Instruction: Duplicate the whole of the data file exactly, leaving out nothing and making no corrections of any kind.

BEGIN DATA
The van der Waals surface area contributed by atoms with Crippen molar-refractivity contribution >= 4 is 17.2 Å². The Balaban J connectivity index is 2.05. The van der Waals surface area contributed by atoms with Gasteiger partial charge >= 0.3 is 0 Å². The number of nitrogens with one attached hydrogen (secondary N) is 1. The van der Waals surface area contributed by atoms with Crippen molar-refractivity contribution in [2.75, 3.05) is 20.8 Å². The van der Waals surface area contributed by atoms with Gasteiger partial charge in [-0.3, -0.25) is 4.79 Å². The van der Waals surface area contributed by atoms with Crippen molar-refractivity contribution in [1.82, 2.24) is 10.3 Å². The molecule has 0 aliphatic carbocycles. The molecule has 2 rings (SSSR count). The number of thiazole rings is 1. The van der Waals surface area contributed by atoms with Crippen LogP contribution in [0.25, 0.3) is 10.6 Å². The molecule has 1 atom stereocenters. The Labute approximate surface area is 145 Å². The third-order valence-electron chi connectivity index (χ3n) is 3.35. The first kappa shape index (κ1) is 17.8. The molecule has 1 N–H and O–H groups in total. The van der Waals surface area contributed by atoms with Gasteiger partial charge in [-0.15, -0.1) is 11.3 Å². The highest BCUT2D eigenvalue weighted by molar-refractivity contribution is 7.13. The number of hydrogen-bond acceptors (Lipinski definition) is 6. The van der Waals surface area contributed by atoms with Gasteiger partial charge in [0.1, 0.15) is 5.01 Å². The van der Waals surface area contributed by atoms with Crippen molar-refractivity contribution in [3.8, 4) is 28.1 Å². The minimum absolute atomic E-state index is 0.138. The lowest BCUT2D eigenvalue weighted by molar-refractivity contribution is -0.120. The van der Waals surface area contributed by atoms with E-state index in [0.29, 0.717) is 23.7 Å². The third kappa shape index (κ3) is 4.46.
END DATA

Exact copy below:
The van der Waals surface area contributed by atoms with Crippen molar-refractivity contribution >= 4 is 17.2 Å². The Balaban J connectivity index is 2.05. The van der Waals surface area contributed by atoms with Gasteiger partial charge >= 0.3 is 0 Å². The number of nitrogens with one attached hydrogen (secondary N) is 1. The van der Waals surface area contributed by atoms with Crippen molar-refractivity contribution in [2.75, 3.05) is 20.8 Å². The van der Waals surface area contributed by atoms with Gasteiger partial charge in [-0.3, -0.25) is 4.79 Å². The van der Waals surface area contributed by atoms with Crippen molar-refractivity contribution in [1.82, 2.24) is 10.3 Å². The molecule has 0 aliphatic carbocycles. The molecule has 2 rings (SSSR count). The number of thiazole rings is 1. The van der Waals surface area contributed by atoms with Crippen LogP contribution in [0.25, 0.3) is 10.6 Å². The molecule has 1 atom stereocenters. The Labute approximate surface area is 145 Å². The third-order valence-electron chi connectivity index (χ3n) is 3.35. The first kappa shape index (κ1) is 17.8. The molecule has 1 N–H and O–H groups in total. The van der Waals surface area contributed by atoms with Gasteiger partial charge in [-0.15, -0.1) is 11.3 Å². The highest BCUT2D eigenvalue weighted by molar-refractivity contribution is 7.13. The number of hydrogen-bond acceptors (Lipinski definition) is 6. The van der Waals surface area contributed by atoms with Gasteiger partial charge in [0.1, 0.15) is 5.01 Å². The van der Waals surface area contributed by atoms with Crippen molar-refractivity contribution in [3.8, 4) is 28.1 Å². The minimum absolute atomic E-state index is 0.138. The lowest BCUT2D eigenvalue weighted by molar-refractivity contribution is -0.120. The van der Waals surface area contributed by atoms with E-state index in [0.29, 0.717) is 23.7 Å². The third kappa shape index (κ3) is 4.46.